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In an effort to make sure women know low-cost abortions are available, California required crisis pregnancy centers to inform clients of that fact. On Tuesday, the U.S. Supreme Court heard arguments to decide if the required announcements violate the free speech of center staff.
Forced Speech ≠ Free Speech
Hopefully, we all know that the First Amendment guarantees our right to speak freely without sanction from the government. A lesser talked about component of free speech is the right not to speak. Compelled speech is an affront to our precious liberties and generally prohibited as a First Amendment violation. California is accused of unlawfully mandating compelled speech by abortion opponents.
Crisis pregnancy centers are, for those vehemently opposed to abortion, a last chance to stop women from undergoing the procedure. It’s a place to stop before terminating a pregnancy to hear about alternatives including adoption. If you are a pro-choice activist, you might consider the center as engaging in fraudulent attempts to trick women into thinking they are entering a facility where they may get an abortion, but which performs no abortions and counsel’s women not to abort 100% of the time.
California took the latter view and was sued for it. From the National Institute of Family and Life Advocates (NIFLA) petition to the Supreme Court:
The State of California enacted a law called the “Reproductive FACT Act.” The State admits its purpose is targeting “crisis pregnancy centers” based on their viewpoint that “discourag[es]” abortion. The Act forces pro-life religious licensed centers to post notices that encourage women to contact the State to receive information on free or low-cost abortions. The Act also burdens pro-life religious unlicensed centers’ speech by requiring them to place extensive disclaimers in large fonts and in as many as 13 languages in their ads, which significantly burdens their ability to advertise.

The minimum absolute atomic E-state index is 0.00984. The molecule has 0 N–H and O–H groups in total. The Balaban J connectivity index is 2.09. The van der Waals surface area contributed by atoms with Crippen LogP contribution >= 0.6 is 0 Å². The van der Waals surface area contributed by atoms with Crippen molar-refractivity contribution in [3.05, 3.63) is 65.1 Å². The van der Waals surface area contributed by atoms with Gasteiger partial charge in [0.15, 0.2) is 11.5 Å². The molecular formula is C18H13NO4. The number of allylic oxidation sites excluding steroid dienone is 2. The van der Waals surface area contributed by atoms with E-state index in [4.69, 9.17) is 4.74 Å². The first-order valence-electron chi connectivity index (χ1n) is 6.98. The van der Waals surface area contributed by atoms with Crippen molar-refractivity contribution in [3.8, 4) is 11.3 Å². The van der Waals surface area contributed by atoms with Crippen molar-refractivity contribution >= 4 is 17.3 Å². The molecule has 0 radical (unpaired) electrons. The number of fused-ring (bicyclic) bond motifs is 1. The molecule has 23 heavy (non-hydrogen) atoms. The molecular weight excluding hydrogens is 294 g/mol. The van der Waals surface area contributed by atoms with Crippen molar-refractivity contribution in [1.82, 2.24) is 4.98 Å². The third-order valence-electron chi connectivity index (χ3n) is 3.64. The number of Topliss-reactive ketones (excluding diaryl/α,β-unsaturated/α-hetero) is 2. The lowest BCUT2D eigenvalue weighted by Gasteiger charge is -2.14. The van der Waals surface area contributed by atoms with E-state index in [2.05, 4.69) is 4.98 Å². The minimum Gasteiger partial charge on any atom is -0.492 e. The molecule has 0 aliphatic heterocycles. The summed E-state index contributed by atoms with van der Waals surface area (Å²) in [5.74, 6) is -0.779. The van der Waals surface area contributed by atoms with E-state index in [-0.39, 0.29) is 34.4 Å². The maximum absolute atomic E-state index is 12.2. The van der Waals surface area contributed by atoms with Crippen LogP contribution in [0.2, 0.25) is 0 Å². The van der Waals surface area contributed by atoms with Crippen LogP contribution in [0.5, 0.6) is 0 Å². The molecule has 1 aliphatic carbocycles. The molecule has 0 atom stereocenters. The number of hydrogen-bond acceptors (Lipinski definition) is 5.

May California legally require these centers, erected with the sole purpose of preventing women from choosing to abort, to distribute information antithetical to their mission? So far, the answer has been yes, as NIFLA has not been successful in the lower courts.
Scrutiny Applied = Likelihood of Success
That is because those lower courts applied a lower level of scrutiny to the case, rather than granting as robust protections as, for instance, political speech. By classifying the notices as “professional speech,” those courts have claimed “Intermediate Scrutiny” as the appropriate standard to judge the mandate. Intermediate scrutiny requires a law or regulation further an important government interest by means that are substantially related to that interest.
This burden is much easier for the state of California to meet than “Strict Scrutiny,” which NIFLA argues they should apply. Under the strict scrutiny test, legislation to be valid must further a “compelling governmental interest,” and be narrowly tailored to achieve that interest. Practically speaking, when strict scrutiny is applied, the law or regulation challenged rarely is upheld.
The Supreme Court will have to decide what level of scrutiny to apply here, and that will guide their ruling. Perhaps the justices will further clarify what “professional speech” is, as the classification is anything but well-defined. They could of course simply grant all speech vigorous protection from governments by granting full First Amendment protection to all speech, but I wouldn’t hold my breath. The distinct levels of scrutiny system is a legacy of the New Deal court, which compromised its judgment for the sake of political expediency.
For a fascinating documentary about a crisis pregnancy center and an abortion clinic located directly across the street from one another, check out “12th & Delaware.”